Groveland, Massachusetts

Even small communities with limited resources are taking action with stormwater management programs by creating stormwater committees, offering public education and outreach, and engaging community members in assistance with stormwater management and EPA compliance.

What We Know for Iowa

Per a 1995 survey conducted by Iowa State University, 90% of Iowans cite water quality as their number one environmental concern. Water pollution issues and solutions are complex because water quality is impacted by so many factors – land use, land formations, farming practices, and weather conditions, etc.
Per Iowa Association of Naturalists’ Iowa Water Pollution findings, 80% of all Iowans depend on groundwater for their drinking water. These underground aquifers are replenished by water seeping down through the soil from surface water supplies. Pollutants, from cities, industry, farm animals, and field runoff, are filtered out at varying degrees as surface water seeps through layers of soil, sand, and gravel.
Sewage overflow outlet

Sewage overflow outlet

For Iowa, soil erosion is the number one source of surface water pollution. The movement of soil into water supplies is called siltation. Erosion easily occurs when bare land is left to be exposed to wind or heavy rains. Primary sources of unprotected soil include agriculture, road ditches, and construction/building sites. Of course, along with the soil comes the pollutants in the soil that load stormwater runoff with nutrient-rich feces and various toxic chemicals.

Collaborating on Conscious Solutions for Water Improvement

The best solution of course is prevention. However, in the face of the grand challenge of changing our age-old practices to ease irreversible degradation and rejuvenate our ecosystems, there are actionable steps we can take now to improve upon the negative affects of contaminated runoff and soil erosion to our waterways.

Elements of Green Infrastructure

  • Native grasses and filter strips – dense root systems of native plantings help hold soil in place, filters out pollutants, improves absorption rate, and slows runoff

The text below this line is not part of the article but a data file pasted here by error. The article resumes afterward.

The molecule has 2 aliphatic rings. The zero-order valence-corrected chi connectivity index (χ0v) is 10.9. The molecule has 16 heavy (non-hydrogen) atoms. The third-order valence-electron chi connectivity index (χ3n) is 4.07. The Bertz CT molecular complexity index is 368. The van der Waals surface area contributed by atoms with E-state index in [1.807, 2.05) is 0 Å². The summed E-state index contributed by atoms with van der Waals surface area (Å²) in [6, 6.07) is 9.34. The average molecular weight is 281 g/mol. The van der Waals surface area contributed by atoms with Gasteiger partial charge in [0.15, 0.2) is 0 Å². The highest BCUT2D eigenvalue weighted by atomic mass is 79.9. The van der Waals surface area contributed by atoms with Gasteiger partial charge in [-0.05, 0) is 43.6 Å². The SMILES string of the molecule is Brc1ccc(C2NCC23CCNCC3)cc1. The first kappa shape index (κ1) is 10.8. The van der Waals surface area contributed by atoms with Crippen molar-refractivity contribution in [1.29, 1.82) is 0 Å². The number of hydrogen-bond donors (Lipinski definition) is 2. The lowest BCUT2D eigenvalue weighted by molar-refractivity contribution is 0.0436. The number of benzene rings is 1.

• Bioswales – a drainage course with gently sloped sides designed to slow stormwater flow to trap silt and pollutants
  • Urban tree canopy – intercepts rainfall, reducing surface runoff
  • Greenstructure – urban green spaces designed for cleaner air and water, recreational and educational opportunities, and natural habitat networks
  • Permeable pavement – pervious materials that help control stormwater at the source, reduce runoff and provide filtration
  • Constructed and natural wetlands – act as a biofilter, removing sediments and pollutants
  • Green roofs – a form of low impact development, offers many benefits including stormwater management, improved air quality, and energy efficiency
  • Green alleys – incorporate permeable pavements, open bottom catch basins, high-albedo pavement to reflect sunlight and help reduce the urban heat island effect, and dark sky-compliant light fixtures to reduce light pollution
Green infrastructure

A bioswale creates a more natural approach to stormwater mitigation.

By weaving these natural processes into the built environment, green infrastructure offers both economical and ecological benefits to stormwater management. Not to mention further benefits including: flood mitigation, improved air quality, and support for local and regional biodiversity – supporting the return of fish populations.

Anthropogenic influences – like that from population growth, the energy industry, manufactured products, mining, transportation, and agricultural practices – have had a severe impact on biodiversity and water quality worldwide.”